Canada’s public health agency made a “tragic error” by grounding its COVID-19 response policies on coercion rather than persuasion, which was a key medical principle that had been thrown away during the pandemic, according to Dr. Richard Schabas, a former Ontario chief medical officer of health.
Schabas, who served as Ontario’s top doctor from 1987 to 1997, said on June 24 that the public health principle that he practiced for decades was “based on persuasion, not coercion,” and would hardly resort to legal powers in medical interventions.
He said that governments’ COVID-19 vaccination mandates have backfired, as instead of meeting the intention of getting more people vaccinated, they have resulted in more people being turned away in the long run.
“By polarizing the issue, by making it a question of coercion, they’ve taken a group of people—many people who would have been persuaded to take the vaccine—and lock them down as being opposed to vaccines because they don’t want to be forced,” he said.
“I think that’s a tragic error.”
Schabas made the remarks during the Citizens’ Hearing panel, an independent inquiry that scrutinizes the impacts of COVID-19 mandates and restrictions on Canadians. Panelists include former Reform Party leader and MP Preston Manning, retired Ontario pediatrician Dr. Susan Natsheh, and David Ross, president of the Canadian COVID Care Alliance, which co-hosted the three-day event that concluded on June 24.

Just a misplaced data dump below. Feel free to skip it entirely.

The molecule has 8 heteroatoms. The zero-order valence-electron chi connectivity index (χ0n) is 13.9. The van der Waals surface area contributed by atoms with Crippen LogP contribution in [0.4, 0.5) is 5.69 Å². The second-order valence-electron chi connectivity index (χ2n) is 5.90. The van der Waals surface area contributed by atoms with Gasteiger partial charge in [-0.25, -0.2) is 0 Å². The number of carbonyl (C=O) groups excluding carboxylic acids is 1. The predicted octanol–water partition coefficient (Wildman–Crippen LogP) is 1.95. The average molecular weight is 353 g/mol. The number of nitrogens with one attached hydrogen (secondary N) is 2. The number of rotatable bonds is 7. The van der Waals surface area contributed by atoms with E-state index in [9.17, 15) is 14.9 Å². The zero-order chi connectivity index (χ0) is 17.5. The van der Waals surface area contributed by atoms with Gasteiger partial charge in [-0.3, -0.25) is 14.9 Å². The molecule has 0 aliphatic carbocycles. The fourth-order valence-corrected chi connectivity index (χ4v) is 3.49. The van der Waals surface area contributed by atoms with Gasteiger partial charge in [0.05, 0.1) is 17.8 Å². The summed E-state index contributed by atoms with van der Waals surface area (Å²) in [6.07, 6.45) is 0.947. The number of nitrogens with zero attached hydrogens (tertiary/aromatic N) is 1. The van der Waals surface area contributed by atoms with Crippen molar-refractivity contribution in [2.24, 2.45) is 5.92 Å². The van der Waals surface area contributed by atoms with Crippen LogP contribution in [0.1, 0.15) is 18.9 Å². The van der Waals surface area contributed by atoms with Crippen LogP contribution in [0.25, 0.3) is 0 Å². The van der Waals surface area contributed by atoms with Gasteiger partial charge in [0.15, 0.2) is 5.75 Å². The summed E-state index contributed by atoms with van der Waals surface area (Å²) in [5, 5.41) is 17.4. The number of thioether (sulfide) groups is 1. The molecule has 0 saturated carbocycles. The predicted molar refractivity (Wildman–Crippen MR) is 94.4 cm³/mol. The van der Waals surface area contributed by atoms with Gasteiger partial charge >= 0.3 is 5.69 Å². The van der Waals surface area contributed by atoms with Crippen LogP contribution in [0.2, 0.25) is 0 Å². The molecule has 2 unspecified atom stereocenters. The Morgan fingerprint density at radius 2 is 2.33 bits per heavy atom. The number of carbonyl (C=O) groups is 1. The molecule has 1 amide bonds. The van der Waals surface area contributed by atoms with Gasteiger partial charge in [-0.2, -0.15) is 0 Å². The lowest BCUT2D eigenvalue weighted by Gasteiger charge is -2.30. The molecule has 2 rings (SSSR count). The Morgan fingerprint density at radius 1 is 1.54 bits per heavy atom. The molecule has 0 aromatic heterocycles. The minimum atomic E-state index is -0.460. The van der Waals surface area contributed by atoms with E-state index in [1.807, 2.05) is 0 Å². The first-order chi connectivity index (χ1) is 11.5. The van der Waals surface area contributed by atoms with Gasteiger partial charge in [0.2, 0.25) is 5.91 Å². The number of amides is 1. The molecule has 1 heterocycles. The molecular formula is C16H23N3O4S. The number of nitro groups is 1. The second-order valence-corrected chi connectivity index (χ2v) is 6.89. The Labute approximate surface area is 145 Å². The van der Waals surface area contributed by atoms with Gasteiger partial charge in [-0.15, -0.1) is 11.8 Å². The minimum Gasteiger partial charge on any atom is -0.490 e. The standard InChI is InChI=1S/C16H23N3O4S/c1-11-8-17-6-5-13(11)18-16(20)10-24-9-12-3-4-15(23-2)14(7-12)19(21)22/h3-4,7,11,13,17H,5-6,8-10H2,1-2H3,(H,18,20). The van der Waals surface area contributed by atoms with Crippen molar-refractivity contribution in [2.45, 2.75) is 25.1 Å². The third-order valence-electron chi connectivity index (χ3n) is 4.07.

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He said it is also important to have a holistic view of a person’s health conditions, or “determinants of health,” which are other aspects of people’s lives that are critical to their health conditions, which include education, employment, and social connectedness.
“Health was more than just the absence of disease—it was a state of complete physical, mental, and social well-being,” he said. “The last two years we’ve completely lost sight of that: Not only is health all about disease, it is all about one disease, and that is all about COVID case counts.”
One major advancement in Canada’s medical system over the past 50 years was the recognition of evidence-based experiments rather than experts’ advice when determining whether a certain medical procedure is effective, Schabas said. But the public health measures rolled out during the pandemic are based on the less reliable observations and models.
“Beginning March 2020, basically the whole world panicked. We accepted uncritically speculative mathematical models, which … [said] that 40 million people were going to die in the world by mid-summer,” he said, referring to a 2020 report published by the Imperial College London in the United Kingdom, which has a massive discrepancy with the 6 million fatalities actually recorded over the past two years.
Schabas also questioned the scientific basis behind mandatory masking mandates and lockdowns. At the onset of the novel coronavirus, he said governments should have looked to evidence-based studies such as a 2019 World Health Organization (WHO) report on influenza, which stated that “there was no evidence that face masks are effective in reducing transmission of laboratory-confirmed influenza,” while the overall effect of contact tracing was “limited.”
“We panicked, and we resorted to a whole range of so-called control measures that were of dubious effectiveness,” he told the panelists.
The WHO report reviewed several studies with simulation models, and it said only one study suggested a combination of contact tracing and quarantine, which was estimated to “provide at most modest benefit,” while it would “considerably increase the number of quarantined individuals.”